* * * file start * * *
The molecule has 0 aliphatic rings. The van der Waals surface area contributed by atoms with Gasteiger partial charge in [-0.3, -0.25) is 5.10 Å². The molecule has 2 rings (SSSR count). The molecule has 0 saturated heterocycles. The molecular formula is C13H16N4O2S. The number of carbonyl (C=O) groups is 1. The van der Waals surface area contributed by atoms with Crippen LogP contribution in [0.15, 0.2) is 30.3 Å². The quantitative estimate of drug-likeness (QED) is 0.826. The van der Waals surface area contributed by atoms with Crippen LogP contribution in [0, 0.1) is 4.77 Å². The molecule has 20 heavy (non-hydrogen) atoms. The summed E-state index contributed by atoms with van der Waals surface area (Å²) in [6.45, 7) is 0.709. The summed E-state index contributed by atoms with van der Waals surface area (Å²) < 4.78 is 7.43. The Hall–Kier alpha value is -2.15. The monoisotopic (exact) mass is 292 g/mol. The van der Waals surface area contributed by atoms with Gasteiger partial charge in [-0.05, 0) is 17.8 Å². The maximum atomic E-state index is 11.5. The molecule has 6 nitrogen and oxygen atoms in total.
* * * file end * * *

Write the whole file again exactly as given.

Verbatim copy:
The molecule has 0 aliphatic rings. The van der Waals surface area contributed by atoms with Gasteiger partial charge in [-0.3, -0.25) is 5.10 Å². The molecule has 2 rings (SSSR count). The molecule has 0 saturated heterocycles. The molecular formula is C13H16N4O2S. The number of carbonyl (C=O) groups is 1. The van der Waals surface area contributed by atoms with Crippen LogP contribution in [0.15, 0.2) is 30.3 Å². The quantitative estimate of drug-likeness (QED) is 0.826. The van der Waals surface area contributed by atoms with Crippen LogP contribution in [0, 0.1) is 4.77 Å². The molecule has 20 heavy (non-hydrogen) atoms. The summed E-state index contributed by atoms with van der Waals surface area (Å²) in [6.45, 7) is 0.709. The summed E-state index contributed by atoms with van der Waals surface area (Å²) < 4.78 is 7.43. The Hall–Kier alpha value is -2.15. The monoisotopic (exact) mass is 292 g/mol. The van der Waals surface area contributed by atoms with Gasteiger partial charge in [-0.05, 0) is 17.8 Å². The maximum atomic E-state index is 11.5. The molecule has 6 nitrogen and oxygen atoms in total.